From the BeSafeRx website:
Buying from fake online pharmacies can be dangerous, or even deadly. Before you order medicine online, it is important to know the risks of buying from fake online pharmacies.
You could receive counterfeit or substandard drugs.
The drugs you receive may look real, but they could be counterfeit, contaminated, expired or otherwise unsafe. If you receive counterfeit or substandard medicines, they could keep you from getting better, make you sick or worse.
Slight differences in your medicine can make a big difference.
…Medicine that may be approved in other countries or produced by unknown sources may have slight variations or different ingredients that could cause you to get sicker, develop a resistance to your medicine, or cause new side effects…
You could put your personal and financial information at risk.
Most fake online pharmacies lack adequate safeguards to protect personal and financial information, and some intentionally misuse the information you provide . . .
WARNING! Beware of online pharmacies that:
Allow you to buy drugs without a prescription from your doctor
Offer deep discounts or cheap prices that seem too good to be true
Send spam or unsolicited email offering cheap drugs
Are located outside of the United States
Are not licensed in the United States.
Tips for identifying safe online pharmacies:
Always require a doctor’s prescription
Provide a physical address and telephone number in the United States
Offer a pharmacist to answer your questions
Have a license with your state board of pharmacy.
As a pharmacist who cares about patients’ individual medication needs, I am delighted to share my thoughts on FDA’s latest effort to protect patients from fraudulent, illegal online pharmacies. We’ve just launched BeSafeRx – Know Your Online Pharmacy, a national campaign to educate consumers about the risks of buying prescription medications over the Internet.
It’s troubling to hear that some patients don’t recognize the need to carefully select where they buy their prescription medicines, or that the “pharmacy” they’re buying from might not actually be a pharmacy at all. Too often it seems that it has become second nature for many consumers to buy clothes, electronics or even medicines on the Internet. But the reality is that purchasing drugs from Internet sources that are not known to be reliable is a risky business, and today, with the sale of counterfeit drugs escalating worldwide, perhaps riskier than ever.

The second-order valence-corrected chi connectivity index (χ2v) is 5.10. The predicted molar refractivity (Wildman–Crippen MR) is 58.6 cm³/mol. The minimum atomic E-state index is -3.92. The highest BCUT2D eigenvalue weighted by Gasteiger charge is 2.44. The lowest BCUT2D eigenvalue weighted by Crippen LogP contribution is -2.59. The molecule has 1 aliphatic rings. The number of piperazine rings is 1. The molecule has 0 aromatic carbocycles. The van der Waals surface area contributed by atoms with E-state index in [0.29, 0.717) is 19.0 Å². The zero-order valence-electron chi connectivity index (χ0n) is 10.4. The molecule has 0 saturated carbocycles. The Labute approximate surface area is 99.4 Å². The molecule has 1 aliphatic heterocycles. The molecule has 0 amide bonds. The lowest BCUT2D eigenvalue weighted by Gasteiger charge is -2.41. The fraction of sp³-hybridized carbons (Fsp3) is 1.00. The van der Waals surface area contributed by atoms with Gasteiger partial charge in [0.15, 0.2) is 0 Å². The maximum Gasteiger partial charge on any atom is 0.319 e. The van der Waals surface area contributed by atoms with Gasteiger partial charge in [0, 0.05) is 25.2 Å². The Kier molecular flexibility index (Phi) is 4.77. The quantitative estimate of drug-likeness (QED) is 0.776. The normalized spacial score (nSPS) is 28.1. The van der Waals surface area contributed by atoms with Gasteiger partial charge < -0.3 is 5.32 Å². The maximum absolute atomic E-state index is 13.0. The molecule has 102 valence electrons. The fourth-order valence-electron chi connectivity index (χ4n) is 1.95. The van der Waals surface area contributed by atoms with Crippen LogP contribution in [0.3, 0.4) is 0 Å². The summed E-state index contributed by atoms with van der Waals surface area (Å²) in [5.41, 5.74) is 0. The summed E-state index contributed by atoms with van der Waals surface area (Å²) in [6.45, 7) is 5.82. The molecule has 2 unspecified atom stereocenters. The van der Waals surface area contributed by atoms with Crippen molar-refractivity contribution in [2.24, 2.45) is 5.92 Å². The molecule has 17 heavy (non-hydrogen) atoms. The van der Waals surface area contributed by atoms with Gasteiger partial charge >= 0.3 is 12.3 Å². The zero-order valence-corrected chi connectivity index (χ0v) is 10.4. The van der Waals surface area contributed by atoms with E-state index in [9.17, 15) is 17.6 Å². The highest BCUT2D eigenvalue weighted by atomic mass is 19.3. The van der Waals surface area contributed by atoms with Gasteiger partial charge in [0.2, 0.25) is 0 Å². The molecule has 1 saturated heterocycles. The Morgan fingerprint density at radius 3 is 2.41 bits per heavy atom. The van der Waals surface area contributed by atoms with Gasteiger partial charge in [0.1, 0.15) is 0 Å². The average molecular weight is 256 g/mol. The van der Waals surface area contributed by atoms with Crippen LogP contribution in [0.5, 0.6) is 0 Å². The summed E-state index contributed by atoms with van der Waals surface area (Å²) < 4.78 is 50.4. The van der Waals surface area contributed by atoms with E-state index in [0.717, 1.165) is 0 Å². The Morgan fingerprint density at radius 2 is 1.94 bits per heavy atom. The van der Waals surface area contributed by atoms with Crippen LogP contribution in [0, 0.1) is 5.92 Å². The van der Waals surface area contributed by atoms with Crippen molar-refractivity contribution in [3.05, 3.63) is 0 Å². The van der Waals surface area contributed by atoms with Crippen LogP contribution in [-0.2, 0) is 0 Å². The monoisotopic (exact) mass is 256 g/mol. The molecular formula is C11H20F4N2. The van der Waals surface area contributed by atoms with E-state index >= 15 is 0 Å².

How risky? According to a recent FDA survey, nearly one in four of the surveyed Internet users reported having purchased prescription medicine online. This fact alone is not surprising, considering that many people, especially those with prescription drug insurance, use the Internet to get their prescriptions safely filled from legitimate and reputable pharmacies.
Unfortunately, in many other cases—far more than we’d like to see—consumers are surfing the Web for cheaper or more convenient sources. Our survey showed that about 29% of survey participants said they were unsure about how to safely purchase medicine online. Why is this important? Because, according to reviews by the National Association of Boards of Pharmacy (NABP), less than 3% of online pharmacies comply with US laws and NABP practice standards, making it critically important for online consumers to understand how to recognize fraudulent, illegal online pharmacies and how to identify a safe, legal online pharmacy.
That’s why I’m so excited about the BeSafeRx campaign! We’re providing consumers with practical and useful tools to help them make informed decisions about their online purchases. All this useful information is just a click away.*
When I was in pharmacy practice, I wanted nothing but the best for my patients, and now, as a pharmacist with FDA, I want nothing but the best for the American public. BeSafeRx helps FDA protect public health, and I’m proud to be a part of it. So be safe, and make sure you know your online pharmacy!
ABOUT THE AUTHOR
Ilisa B.G. Bernstein, Pharm.D., J.D., is the Director (Acting), Office of Compliance in FDA’s Center for Drug Evaluation and Research. Excerpted from the FDA Voice blog.